BY DENIS HURLEY
SINCE Seán Óg Ó hAilpín captained Cork to the 2005 All-Ireland title and delivered his acceptance speech as Gaeilge, there have been five changes of manager and a sixth looms following the decision of John Meyler not to seek a new term in charge.
While Meyler was the stand-out candidate to replace Kieran Kingston and Kingston in turn had been the favourite to succeed Jimmy Barry-Murphy at the end of 2015, this time around there is a greater sense of the unknown in terms of who will take on the role.
Cork don’t do outside appointments – Meyler is a Wexford native but was a naturalised Rebel, having played for the county after settling on Leeside as well as managing countless club sides. With no expectation of a chance in approach on that front, the field is limited to Cork natives, for better or worse. Here, we examine some of the candidates.
Kieran Kingston: Meyler’s predecessor was in charge in 2016 and 2017, with a poor first year giving way to a transformation in the second campaign as Cork won the Munster title with a slew of young additions to the squad.
A return would ensure a level of continuity – and may also signal a reintroduction of Gary Keegan to the fold, with the high-performance expert credited with a positive impact during his previous tenure with the Rebels under Kingston.
The Tracton native, an All-Ireland medallist in 1986 and 1990, led his home club to the county PIHC final in 2010. He remains popular with the panel, but his reason for departing two years ago was work commitments and there does not appear to have been a massive change in that regard in the meantime. The presence of his son Shane in the squad would also add a potential complication.
Dónal Óg Cusack: It’s perhaps an indication of the changed landscape in Cork GAA that the former goalkeeper’s name is even in the mix, given the influence wielded by former county secretary Frank Murphy, but even so he would remain an unlikely choice.
Cusack has previous coaching experience with his club Cloyne and was heavily involved as they reached three consecutive county SHC finals in the mid-2000s, while at inter-county level he was part of the Clare set-up in 2016 and 2017 before stepping down in the wake of controversy relating to the trial of journalist Tom Humphries.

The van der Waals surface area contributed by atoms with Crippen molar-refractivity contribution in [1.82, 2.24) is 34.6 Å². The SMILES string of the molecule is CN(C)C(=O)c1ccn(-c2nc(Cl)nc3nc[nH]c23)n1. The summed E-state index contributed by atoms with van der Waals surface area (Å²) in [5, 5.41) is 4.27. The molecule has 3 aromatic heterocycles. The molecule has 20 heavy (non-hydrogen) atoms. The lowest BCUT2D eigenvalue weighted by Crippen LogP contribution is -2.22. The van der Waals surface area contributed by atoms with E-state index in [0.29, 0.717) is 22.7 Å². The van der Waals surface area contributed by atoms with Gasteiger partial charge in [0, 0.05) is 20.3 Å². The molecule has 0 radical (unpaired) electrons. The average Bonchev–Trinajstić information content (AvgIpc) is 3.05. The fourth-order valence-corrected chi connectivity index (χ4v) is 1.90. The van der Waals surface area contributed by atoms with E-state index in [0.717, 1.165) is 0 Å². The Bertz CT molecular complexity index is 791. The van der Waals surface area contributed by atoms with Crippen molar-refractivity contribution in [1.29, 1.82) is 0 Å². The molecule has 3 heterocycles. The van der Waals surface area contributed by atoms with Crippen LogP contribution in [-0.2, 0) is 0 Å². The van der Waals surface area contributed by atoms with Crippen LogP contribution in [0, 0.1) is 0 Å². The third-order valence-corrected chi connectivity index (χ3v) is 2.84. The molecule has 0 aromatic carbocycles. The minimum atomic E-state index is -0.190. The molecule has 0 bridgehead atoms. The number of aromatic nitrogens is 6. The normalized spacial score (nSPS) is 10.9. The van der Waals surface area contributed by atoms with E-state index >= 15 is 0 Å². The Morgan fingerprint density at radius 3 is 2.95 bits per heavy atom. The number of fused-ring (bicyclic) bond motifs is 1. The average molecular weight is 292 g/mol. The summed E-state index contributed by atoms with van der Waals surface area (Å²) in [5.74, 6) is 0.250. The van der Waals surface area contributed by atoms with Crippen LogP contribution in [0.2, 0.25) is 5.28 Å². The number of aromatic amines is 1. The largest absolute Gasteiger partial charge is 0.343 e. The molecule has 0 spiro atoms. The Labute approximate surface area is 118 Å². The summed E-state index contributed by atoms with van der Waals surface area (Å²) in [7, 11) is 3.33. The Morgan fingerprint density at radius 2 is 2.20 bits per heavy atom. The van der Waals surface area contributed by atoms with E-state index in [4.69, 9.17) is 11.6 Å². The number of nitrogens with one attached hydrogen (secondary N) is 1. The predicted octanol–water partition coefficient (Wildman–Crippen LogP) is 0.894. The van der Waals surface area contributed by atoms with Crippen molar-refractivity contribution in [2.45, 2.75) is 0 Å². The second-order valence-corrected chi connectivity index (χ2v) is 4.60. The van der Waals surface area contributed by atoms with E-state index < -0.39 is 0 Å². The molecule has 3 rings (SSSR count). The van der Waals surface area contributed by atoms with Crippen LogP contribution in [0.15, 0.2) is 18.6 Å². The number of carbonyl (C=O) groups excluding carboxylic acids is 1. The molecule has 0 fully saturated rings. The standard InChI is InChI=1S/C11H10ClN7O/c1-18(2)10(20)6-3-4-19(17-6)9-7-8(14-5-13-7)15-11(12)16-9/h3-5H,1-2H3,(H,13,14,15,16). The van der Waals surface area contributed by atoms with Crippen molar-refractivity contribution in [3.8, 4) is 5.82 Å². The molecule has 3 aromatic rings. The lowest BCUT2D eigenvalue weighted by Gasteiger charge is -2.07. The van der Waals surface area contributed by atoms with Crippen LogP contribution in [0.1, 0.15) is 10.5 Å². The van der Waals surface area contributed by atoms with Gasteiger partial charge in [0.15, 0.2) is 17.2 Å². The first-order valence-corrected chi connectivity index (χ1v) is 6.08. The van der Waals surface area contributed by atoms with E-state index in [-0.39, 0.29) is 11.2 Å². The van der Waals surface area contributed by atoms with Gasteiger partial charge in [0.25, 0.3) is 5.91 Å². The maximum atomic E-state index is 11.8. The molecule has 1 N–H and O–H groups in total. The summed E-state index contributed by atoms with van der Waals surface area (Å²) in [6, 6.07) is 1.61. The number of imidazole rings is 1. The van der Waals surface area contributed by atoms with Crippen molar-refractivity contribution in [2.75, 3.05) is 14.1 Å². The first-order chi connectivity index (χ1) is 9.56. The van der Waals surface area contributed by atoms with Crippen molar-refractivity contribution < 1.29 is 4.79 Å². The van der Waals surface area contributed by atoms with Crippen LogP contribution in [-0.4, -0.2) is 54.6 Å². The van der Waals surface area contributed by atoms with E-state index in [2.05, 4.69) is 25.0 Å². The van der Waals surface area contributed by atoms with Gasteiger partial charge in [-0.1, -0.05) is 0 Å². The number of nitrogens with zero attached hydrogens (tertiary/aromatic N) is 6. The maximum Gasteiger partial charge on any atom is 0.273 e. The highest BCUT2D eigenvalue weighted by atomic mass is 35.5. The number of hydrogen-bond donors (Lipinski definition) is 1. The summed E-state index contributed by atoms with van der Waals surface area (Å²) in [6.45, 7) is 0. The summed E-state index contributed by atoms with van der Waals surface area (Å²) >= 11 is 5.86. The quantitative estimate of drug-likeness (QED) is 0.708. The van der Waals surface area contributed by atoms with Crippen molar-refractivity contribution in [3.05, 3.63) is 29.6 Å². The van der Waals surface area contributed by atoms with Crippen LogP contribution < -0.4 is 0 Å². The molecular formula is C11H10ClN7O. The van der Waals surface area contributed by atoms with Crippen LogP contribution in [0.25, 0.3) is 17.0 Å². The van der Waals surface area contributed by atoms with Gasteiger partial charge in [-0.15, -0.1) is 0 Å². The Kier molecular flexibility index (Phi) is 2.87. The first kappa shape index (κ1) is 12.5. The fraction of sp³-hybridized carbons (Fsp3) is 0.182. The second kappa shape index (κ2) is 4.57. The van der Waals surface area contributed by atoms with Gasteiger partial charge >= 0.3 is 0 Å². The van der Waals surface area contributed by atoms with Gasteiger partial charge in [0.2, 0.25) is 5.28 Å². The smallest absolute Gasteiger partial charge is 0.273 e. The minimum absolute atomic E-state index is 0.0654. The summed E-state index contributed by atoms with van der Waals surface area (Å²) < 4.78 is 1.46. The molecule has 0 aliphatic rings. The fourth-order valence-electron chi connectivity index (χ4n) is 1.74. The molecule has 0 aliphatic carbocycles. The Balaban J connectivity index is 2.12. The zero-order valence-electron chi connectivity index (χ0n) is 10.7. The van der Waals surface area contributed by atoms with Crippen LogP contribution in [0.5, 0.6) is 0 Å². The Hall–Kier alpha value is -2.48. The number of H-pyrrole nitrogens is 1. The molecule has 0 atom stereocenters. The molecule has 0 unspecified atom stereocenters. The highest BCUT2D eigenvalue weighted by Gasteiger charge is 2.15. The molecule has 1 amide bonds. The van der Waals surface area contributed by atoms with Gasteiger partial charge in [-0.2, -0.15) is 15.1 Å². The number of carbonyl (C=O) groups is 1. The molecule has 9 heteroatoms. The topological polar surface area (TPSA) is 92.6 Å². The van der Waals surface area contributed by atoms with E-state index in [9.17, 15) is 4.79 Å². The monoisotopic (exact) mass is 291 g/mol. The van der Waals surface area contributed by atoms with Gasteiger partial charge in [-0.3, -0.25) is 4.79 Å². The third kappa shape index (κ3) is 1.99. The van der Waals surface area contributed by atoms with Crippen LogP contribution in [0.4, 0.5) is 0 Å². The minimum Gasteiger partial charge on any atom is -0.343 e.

Recently, Cusack was asked if the Cork job appealed to him and he expressed an interest, albeit with some reservations, citing the importance of the appointment of a high-performance director.
‘Is it the right time?’ he asked. ‘What are Cork looking for? Is it one year, two-year, three-year? Does the manager bring in his own people? I’ve said it before; the biggest appointment that Cork are going to make over the next while is that high-performance person.’
Ger Cunningham: Another former goalkeeper who has amassed coaching experience outside of Cork and who wouldn’t be averse to the opportunity.
Cunningham was in charge of Dublin from 2015-17 and has also led Ballygunner to a Waterford title as well as working with UCC. While he was favoured by the Cork panel to replace John Allen in 2006, instead the role went to Gerald McCarthy and the three-time All-Ireland winner hasn’t featured when the job has come up since.
‘I went back this year with UCC, went back coaching and really enjoyed it, it was great fun, working with a good standard of lads, they came from all different counties,’ he said.
‘Inter-county management is a big commitment from all points of view. It would have to be something to be considered if it was there, at the time it was offered.’
Denis Ring: For those who follow patterns, the Fermoy man could be the natural candidate.
When John Meyler took over from Kieran Kingston, it was after a spell as U21 manager while Kingston’s previous managerial experience was in guiding his native club to the county PIHC final, and Ring ticks both of those boxes.
In 2016, he was in charge of Fermoy as they reached the final of the second tier hurling championship, losing to Bandon, and the following year he led Cork to the All-Ireland minor final, losing to Galway.
From there he took the U21 role, with the Rebels beaten by Tipperary in the last decider at that grade. This time around, in the first year of the new U20 championship, Ring – who was part of the backroom set-up on the last Cork team to win the minor All-Ireland, in 2001 – has repeated the feat, with the decider against Tipp coming up in three weeks’ time.
Pat Ryan: Coach to the team under Kingston, Ryan has twice managed Sarsfields teams that have won the county senior title. While it’s not beyond the realms of possibility for him to be involved again, it would be likelier as coach rather than manager.
Ben O’Connor: Currently in charge of Charleville, whom he led to the county PIHC title last year, the Newtownshandrum man would be seen as a progressive appointment but the style of play may not be to everybody’s tastes.
Jamie Wall: Made light of his 25-1 odds on Twitter and, while he won’t be the selection this time, it may happen some day. The bookmakers aren’t offering odds on the 2020 Cork minor manager, but the Kilbrittain man would be favourite if they did.